Radio monopoly, state owned TV, still a major part of the problem of broadcasting regulation
April 28, 2002
Letters on the media
A healthy and interesting debate has grown over the issue of the regulation of broadcast content on private television broadcasting. The protagonists all have reasonable justification for some of their positions. One of the issues which has not been properly ventilated, however, is the role of state control of the media in distorting the application of rules and the conceptualisation of reforms.
In Guyana, radio is a state monopoly and the state owned television station though not a monopoly succeeds in behaving like a government and ruling party mouthpiece. Even when we concede the necessity for government to have reasonable access to the media for development and educative purposes, the editorial practices of the state broadcasters are unfair, biased and unhealthy. Persons wising to express views which the governing party does not like have access only to the private television stations. Private television may with some justification be said to have preserved some semblance of diversity and democracy, particularly in political matters.
Any attempt to reform or control private broadcasting without reforming the governing party’s political monopoly of radio would be grossly unfair and obscene. The state media does not report the views of opposition parties, they rarely attend the press conferences of opposition parties and only report the views of non-government entities by first of all stating the governing party’s response.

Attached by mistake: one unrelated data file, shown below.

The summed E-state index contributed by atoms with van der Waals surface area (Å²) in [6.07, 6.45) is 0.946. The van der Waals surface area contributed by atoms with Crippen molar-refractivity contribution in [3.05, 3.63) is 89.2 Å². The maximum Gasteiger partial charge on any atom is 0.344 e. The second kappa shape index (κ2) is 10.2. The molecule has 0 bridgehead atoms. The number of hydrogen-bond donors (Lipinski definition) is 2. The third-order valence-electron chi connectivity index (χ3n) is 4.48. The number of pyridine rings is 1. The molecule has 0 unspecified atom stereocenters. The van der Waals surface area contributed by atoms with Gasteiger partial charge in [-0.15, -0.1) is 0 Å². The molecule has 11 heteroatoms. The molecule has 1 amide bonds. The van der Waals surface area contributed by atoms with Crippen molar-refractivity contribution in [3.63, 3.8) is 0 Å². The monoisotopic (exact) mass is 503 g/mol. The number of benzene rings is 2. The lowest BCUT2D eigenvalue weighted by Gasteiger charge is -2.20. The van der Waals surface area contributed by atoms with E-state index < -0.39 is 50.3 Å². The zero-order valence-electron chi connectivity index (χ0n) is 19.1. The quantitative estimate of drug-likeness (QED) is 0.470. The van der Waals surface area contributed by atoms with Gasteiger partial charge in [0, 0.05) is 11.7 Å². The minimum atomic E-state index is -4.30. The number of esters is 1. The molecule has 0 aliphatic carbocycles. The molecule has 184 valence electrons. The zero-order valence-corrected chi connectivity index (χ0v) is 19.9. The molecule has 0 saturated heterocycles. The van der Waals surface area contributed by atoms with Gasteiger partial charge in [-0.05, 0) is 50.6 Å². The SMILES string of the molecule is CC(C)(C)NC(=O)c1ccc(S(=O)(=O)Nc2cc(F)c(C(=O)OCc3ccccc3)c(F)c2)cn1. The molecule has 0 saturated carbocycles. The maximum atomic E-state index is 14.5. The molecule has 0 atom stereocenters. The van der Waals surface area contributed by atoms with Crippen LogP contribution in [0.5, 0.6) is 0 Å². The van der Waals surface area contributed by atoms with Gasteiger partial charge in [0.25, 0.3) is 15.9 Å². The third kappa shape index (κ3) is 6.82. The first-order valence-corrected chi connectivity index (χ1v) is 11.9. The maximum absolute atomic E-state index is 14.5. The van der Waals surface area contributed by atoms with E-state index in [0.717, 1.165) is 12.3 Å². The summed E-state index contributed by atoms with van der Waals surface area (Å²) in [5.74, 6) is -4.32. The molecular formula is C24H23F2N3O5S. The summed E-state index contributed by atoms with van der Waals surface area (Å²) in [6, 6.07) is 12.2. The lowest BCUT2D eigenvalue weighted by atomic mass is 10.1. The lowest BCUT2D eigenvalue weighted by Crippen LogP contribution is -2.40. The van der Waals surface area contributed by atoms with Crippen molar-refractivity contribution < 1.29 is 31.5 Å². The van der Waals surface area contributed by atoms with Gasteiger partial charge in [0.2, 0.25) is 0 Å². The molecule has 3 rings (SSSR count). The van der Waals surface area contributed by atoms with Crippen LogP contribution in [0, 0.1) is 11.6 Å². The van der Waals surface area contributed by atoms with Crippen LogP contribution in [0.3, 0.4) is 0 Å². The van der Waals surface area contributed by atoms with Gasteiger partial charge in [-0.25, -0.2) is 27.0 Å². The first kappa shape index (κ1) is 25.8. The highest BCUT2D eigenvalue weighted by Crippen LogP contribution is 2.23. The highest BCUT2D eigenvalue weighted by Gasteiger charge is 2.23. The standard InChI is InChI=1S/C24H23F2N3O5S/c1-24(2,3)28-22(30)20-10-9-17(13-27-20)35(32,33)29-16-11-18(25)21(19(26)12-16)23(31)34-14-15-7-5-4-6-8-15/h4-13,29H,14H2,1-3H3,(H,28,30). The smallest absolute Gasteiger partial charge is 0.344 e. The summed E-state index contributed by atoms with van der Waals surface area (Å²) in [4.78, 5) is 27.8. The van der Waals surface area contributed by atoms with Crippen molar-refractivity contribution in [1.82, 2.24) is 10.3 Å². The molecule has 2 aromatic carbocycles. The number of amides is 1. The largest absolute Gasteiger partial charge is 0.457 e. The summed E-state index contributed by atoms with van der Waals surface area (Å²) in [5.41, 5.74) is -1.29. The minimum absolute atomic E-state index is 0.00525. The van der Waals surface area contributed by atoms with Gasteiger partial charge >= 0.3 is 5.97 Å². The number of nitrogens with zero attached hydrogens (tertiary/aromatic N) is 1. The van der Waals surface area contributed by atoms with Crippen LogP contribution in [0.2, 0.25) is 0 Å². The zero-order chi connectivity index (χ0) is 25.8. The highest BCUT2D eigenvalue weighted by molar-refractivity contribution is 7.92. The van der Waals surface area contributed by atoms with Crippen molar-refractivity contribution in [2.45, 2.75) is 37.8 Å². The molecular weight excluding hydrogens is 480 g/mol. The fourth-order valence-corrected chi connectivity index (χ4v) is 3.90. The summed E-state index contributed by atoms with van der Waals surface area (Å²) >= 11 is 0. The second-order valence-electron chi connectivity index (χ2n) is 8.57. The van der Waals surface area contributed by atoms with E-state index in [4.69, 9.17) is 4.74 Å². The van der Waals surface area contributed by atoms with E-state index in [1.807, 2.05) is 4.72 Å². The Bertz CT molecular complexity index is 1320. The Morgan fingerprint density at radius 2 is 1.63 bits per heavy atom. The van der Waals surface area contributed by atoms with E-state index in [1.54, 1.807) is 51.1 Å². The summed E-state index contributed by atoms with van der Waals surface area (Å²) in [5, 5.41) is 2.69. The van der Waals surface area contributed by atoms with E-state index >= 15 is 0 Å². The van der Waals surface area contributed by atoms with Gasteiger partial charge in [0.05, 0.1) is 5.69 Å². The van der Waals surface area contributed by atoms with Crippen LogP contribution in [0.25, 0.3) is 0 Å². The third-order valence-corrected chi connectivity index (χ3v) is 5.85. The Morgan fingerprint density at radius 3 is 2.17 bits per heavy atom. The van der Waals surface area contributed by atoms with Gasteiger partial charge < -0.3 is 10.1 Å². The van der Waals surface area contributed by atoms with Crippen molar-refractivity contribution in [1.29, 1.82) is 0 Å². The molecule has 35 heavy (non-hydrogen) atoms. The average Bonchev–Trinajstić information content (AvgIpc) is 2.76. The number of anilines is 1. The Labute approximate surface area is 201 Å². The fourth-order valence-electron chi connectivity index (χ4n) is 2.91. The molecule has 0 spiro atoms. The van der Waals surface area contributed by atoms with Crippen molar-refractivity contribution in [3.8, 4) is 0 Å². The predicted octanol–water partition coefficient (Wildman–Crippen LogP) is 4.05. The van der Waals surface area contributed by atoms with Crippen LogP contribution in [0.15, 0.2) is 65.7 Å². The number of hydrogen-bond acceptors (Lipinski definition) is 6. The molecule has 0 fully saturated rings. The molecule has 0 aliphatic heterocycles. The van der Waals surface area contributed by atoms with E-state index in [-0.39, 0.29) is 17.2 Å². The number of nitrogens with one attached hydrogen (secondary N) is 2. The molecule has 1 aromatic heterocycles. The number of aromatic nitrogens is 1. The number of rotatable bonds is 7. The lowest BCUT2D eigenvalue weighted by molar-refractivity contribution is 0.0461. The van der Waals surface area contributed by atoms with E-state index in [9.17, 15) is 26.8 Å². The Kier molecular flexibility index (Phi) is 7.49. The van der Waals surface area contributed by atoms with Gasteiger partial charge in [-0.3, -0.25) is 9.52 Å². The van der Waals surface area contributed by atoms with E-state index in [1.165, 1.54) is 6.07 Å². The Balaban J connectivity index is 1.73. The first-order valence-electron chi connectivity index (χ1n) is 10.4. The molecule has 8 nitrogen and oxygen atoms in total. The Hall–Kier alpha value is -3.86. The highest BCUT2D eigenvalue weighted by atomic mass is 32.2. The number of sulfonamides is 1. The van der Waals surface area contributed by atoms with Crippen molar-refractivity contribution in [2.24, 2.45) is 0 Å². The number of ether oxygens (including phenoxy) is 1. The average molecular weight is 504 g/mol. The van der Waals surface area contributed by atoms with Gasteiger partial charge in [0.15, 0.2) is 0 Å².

The issue is not one of ethnicity or standards but one of balance and fairness. Nor is the problem one which suddenly appeared in 1992. It is without putting too fine a point on it blatant hypocrisy for people to quote the work of the media reform committee’s recommendations call for standards to be imposed on private license holders without at the same time quoting the unanimous call of that same committee for fairness in any vestigial state owned media. In my view, the greatest offender in terms of the issues of fairness and balance in Guyana is the state.
Let us not beat up on ourselves too severely. Our private broadcasters are far more restrained generally speaking than anything which originates in the so-called developed countries. I have seen material in Europe and North America including material intended for children which far exceed in risk and taste anything our local broadcasters would dare. The selection of available material for piracy by the local stations is very conservative and restrained.
A petty controversy about a beauty contest is hardly the occasion for us to become so warmed up. There are more important issues to be addressed. Unless and until the government gets its act together, the situation will not become any clearer.
Deryck M Bernard